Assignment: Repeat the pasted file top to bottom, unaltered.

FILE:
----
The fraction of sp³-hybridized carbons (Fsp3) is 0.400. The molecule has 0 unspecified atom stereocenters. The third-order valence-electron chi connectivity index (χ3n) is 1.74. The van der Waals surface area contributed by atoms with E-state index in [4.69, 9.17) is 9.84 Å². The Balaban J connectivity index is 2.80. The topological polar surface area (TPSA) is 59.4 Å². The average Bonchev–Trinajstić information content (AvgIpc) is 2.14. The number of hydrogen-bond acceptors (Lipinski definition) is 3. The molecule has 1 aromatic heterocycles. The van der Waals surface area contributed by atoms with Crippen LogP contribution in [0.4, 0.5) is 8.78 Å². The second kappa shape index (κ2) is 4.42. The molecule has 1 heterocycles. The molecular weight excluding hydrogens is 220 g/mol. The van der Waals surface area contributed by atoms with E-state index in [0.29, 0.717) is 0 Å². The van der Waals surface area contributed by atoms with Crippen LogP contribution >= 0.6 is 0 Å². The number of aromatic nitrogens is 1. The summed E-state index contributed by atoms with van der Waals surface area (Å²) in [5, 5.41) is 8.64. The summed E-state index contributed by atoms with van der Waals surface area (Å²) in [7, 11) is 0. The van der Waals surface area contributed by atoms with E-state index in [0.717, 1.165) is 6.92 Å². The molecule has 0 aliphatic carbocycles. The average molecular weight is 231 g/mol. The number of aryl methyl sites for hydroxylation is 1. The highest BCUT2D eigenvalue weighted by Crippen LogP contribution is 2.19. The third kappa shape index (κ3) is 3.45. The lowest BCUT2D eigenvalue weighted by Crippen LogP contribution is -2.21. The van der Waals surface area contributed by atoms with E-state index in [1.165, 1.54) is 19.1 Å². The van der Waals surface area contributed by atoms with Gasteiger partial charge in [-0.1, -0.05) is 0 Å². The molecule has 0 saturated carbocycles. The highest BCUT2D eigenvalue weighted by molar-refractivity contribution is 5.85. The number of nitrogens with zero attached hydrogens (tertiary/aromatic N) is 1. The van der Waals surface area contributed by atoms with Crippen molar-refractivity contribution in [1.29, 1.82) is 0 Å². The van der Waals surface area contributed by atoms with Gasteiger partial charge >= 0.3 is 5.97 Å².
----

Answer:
The fraction of sp³-hybridized carbons (Fsp3) is 0.400. The molecule has 0 unspecified atom stereocenters. The third-order valence-electron chi connectivity index (χ3n) is 1.74. The van der Waals surface area contributed by atoms with E-state index in [4.69, 9.17) is 9.84 Å². The Balaban J connectivity index is 2.80. The topological polar surface area (TPSA) is 59.4 Å². The average Bonchev–Trinajstić information content (AvgIpc) is 2.14. The number of hydrogen-bond acceptors (Lipinski definition) is 3. The molecule has 1 aromatic heterocycles. The van der Waals surface area contributed by atoms with Crippen LogP contribution in [0.4, 0.5) is 8.78 Å². The second kappa shape index (κ2) is 4.42. The molecule has 1 heterocycles. The molecular weight excluding hydrogens is 220 g/mol. The van der Waals surface area contributed by atoms with E-state index in [0.29, 0.717) is 0 Å². The van der Waals surface area contributed by atoms with Crippen LogP contribution >= 0.6 is 0 Å². The number of aromatic nitrogens is 1. The summed E-state index contributed by atoms with van der Waals surface area (Å²) in [5, 5.41) is 8.64. The summed E-state index contributed by atoms with van der Waals surface area (Å²) in [7, 11) is 0. The van der Waals surface area contributed by atoms with E-state index in [0.717, 1.165) is 6.92 Å². The molecule has 0 aliphatic carbocycles. The average molecular weight is 231 g/mol. The number of aryl methyl sites for hydroxylation is 1. The highest BCUT2D eigenvalue weighted by Crippen LogP contribution is 2.19. The third kappa shape index (κ3) is 3.45. The lowest BCUT2D eigenvalue weighted by Crippen LogP contribution is -2.21. The van der Waals surface area contributed by atoms with E-state index in [1.165, 1.54) is 19.1 Å². The van der Waals surface area contributed by atoms with Gasteiger partial charge in [-0.1, -0.05) is 0 Å². The molecule has 0 saturated carbocycles. The highest BCUT2D eigenvalue weighted by molar-refractivity contribution is 5.85. The number of nitrogens with zero attached hydrogens (tertiary/aromatic N) is 1. The van der Waals surface area contributed by atoms with Crippen molar-refractivity contribution in [1.29, 1.82) is 0 Å². The van der Waals surface area contributed by atoms with Gasteiger partial charge >= 0.3 is 5.97 Å².